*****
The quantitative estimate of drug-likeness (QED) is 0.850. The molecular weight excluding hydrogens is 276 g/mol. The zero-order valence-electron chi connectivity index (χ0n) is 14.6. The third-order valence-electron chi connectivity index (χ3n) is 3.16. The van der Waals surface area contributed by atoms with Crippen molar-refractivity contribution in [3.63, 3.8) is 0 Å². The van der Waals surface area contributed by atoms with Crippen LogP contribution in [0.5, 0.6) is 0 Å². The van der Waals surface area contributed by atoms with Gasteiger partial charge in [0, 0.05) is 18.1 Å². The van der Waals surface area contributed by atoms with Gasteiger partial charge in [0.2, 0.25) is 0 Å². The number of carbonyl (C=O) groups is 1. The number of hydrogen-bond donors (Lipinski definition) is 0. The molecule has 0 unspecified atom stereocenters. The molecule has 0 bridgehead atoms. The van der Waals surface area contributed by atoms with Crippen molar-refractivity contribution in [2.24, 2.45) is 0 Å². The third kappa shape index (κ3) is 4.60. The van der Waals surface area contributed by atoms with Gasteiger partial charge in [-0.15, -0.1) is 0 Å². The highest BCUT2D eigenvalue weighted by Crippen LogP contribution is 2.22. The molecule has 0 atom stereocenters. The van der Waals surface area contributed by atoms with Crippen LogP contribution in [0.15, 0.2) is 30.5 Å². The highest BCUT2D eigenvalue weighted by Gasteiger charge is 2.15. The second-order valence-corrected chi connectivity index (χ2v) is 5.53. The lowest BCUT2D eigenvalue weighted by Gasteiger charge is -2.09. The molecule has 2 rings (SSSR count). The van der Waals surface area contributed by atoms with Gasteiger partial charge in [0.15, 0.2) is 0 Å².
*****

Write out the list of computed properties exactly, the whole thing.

The quantitative estimate of drug-likeness (QED) is 0.850. The molecular weight excluding hydrogens is 276 g/mol. The zero-order valence-electron chi connectivity index (χ0n) is 14.6. The third-order valence-electron chi connectivity index (χ3n) is 3.16. The van der Waals surface area contributed by atoms with Crippen molar-refractivity contribution in [3.63, 3.8) is 0 Å². The van der Waals surface area contributed by atoms with Crippen LogP contribution in [0.5, 0.6) is 0 Å². The van der Waals surface area contributed by atoms with Gasteiger partial charge in [0, 0.05) is 18.1 Å². The van der Waals surface area contributed by atoms with Gasteiger partial charge in [0.2, 0.25) is 0 Å². The number of carbonyl (C=O) groups is 1. The number of hydrogen-bond donors (Lipinski definition) is 0. The molecule has 0 unspecified atom stereocenters. The molecule has 0 bridgehead atoms. The van der Waals surface area contributed by atoms with Crippen molar-refractivity contribution in [2.24, 2.45) is 0 Å². The third kappa shape index (κ3) is 4.60. The van der Waals surface area contributed by atoms with Gasteiger partial charge in [-0.15, -0.1) is 0 Å². The highest BCUT2D eigenvalue weighted by Crippen LogP contribution is 2.22. The molecule has 0 atom stereocenters. The van der Waals surface area contributed by atoms with Crippen LogP contribution in [0.15, 0.2) is 30.5 Å². The highest BCUT2D eigenvalue weighted by Gasteiger charge is 2.15. The second-order valence-corrected chi connectivity index (χ2v) is 5.53. The lowest BCUT2D eigenvalue weighted by Gasteiger charge is -2.09. The molecule has 2 rings (SSSR count). The van der Waals surface area contributed by atoms with Gasteiger partial charge in [0.15, 0.2) is 0 Å².